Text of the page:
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The Privileged Planet: How Our Place in the Cosmos is Designed for DiscoveryGuillermo Gonzalez, Jay Richards
Regnery Publishing, Inc., (Hardcover Edition), 464 pages, 2004
"The Earth is a very small stage in a vast cosmic arena�Our posturings, our imagined self-importance, the delusion that we have some privileged position in the Universe, are challenged by this point of pale light." (Carl Sagan, Pale Blue Dot, 1994)
Is Earth merely an insignificant speck in a vast and meaningless universe, as Carl Sagan suggested? On the contrary, in The Privileged Planet: How Our Place in the Cosmos Is Designed for Discovery, astronomer Guillermo Gonzalez and philosopher Jay W. Richards present a staggering array of evidence that exposes the hollowness of this modern dogma. They demonstrate that our planet is exquisitely fit not only to support life, but also gives us the best view of the universe, as if Earth-and the universe itself-were designed both for life and for scientific discovery. In fact, Earth is a lot more significant than virtually anyone has realized.
In this provocative book, readers are taken on a scientific odyssey from a history of tectonic plates, the wonders of water, and solar eclipses, to our location in the Milky Way, the laws that govern the universe, and the beginning of cosmic time.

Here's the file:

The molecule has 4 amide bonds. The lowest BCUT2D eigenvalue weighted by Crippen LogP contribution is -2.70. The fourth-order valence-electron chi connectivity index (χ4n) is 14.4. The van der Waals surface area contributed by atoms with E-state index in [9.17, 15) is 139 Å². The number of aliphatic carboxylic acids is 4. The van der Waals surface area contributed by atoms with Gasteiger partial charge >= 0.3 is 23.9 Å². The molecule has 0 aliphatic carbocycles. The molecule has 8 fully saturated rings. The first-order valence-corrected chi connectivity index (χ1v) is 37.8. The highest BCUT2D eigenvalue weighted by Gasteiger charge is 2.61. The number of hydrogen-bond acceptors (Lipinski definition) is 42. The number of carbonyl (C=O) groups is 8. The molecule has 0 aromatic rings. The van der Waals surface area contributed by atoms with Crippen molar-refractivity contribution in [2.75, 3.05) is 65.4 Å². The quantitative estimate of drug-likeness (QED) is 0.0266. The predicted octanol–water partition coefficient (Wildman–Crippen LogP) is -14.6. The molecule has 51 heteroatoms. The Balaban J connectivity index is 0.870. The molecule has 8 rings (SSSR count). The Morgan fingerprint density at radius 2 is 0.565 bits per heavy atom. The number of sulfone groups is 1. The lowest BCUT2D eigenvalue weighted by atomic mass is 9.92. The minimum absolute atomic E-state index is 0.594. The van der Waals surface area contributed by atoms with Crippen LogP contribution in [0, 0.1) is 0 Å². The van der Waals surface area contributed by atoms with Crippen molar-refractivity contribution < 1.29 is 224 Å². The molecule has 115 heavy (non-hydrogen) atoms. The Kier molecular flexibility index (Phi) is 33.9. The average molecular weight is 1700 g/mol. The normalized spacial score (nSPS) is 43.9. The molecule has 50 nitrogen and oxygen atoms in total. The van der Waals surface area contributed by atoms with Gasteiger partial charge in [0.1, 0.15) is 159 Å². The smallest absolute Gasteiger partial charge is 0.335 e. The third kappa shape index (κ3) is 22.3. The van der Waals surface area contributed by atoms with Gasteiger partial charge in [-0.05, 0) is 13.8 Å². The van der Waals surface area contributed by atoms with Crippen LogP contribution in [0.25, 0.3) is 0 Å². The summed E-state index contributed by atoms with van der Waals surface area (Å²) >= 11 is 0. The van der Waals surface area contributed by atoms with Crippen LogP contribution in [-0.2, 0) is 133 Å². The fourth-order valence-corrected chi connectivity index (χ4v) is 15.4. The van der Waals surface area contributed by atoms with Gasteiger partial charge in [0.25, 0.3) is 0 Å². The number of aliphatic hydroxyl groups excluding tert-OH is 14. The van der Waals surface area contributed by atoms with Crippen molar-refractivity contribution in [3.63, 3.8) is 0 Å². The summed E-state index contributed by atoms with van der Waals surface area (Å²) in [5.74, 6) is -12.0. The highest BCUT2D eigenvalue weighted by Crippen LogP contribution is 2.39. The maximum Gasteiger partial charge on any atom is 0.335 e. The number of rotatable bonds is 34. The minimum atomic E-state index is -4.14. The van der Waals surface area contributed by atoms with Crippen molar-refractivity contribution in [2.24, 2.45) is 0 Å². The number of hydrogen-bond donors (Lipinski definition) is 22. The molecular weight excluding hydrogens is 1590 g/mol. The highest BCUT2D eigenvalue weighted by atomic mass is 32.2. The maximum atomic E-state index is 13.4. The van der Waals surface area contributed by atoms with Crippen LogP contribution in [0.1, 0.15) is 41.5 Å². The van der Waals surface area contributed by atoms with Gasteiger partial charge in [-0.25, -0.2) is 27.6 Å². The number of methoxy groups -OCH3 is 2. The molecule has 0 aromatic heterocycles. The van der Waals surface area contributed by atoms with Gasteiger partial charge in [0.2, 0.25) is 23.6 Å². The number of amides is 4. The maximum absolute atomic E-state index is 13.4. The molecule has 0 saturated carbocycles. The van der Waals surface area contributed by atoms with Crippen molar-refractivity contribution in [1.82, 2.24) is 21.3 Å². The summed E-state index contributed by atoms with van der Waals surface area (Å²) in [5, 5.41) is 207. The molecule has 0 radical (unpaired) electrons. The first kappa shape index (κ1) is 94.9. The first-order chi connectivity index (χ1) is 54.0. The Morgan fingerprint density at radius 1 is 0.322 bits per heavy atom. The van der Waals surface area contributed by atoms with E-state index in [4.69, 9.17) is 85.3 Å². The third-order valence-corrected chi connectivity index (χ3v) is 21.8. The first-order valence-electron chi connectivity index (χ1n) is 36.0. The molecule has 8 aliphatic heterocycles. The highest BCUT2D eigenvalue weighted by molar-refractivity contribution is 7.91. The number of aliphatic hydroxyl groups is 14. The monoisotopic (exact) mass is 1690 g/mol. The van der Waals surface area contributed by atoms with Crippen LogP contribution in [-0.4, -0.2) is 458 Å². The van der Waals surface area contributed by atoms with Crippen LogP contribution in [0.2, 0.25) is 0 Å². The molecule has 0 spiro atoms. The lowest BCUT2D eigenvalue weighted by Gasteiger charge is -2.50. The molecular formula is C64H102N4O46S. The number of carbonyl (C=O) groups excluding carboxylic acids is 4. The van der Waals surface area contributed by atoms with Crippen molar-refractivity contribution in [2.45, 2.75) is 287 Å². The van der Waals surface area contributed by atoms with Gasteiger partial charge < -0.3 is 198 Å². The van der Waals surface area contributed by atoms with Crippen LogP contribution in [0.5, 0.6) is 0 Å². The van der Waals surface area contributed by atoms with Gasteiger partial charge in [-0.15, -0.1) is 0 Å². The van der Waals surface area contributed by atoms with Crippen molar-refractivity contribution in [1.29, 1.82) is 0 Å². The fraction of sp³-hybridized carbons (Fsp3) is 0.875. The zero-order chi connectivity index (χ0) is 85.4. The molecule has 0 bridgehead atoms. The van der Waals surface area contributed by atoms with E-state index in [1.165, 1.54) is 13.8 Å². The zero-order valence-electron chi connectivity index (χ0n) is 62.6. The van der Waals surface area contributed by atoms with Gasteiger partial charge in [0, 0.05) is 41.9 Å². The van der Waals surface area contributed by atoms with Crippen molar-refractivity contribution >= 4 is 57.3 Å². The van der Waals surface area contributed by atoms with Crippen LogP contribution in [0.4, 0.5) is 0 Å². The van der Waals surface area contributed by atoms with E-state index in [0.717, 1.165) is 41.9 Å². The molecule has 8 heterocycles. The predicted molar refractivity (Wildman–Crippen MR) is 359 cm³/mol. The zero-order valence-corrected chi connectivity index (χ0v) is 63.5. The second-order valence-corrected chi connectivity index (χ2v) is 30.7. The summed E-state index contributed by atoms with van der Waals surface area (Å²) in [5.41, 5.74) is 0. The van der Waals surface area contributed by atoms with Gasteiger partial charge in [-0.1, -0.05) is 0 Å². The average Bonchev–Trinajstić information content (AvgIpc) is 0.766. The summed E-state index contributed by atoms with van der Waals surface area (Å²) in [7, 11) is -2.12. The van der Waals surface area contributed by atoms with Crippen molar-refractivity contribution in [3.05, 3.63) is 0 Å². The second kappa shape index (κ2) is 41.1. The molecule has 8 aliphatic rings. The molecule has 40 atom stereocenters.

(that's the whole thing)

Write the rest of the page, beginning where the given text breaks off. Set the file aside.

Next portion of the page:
You will discover:
The Privileged Planet's astounding findings should lead any individual to reevaluate entrenched assumptions about the universe-and even to reconsider our very purpose on what so many have dismissed as nothing more than an accident of cosmic evolution.
In a book of magnificent sweep and daring, Guillermo Gonzalez and Jay Richards drive home the argument that the old clich� of no place like home is eerily true of Earth. Not only that, but if the scientific method were to emerge anywhere, Earth is about as suitable as you can get.
"Not only have Guillermo Gonzalez and Jay Richards written a book with a remarkable thesis, they have constructed their argument on an abundance of evidence and with a cautiousness of statement that make their volume even more remarkable. In my opinion, The Privileged Planet deserves very careful attention."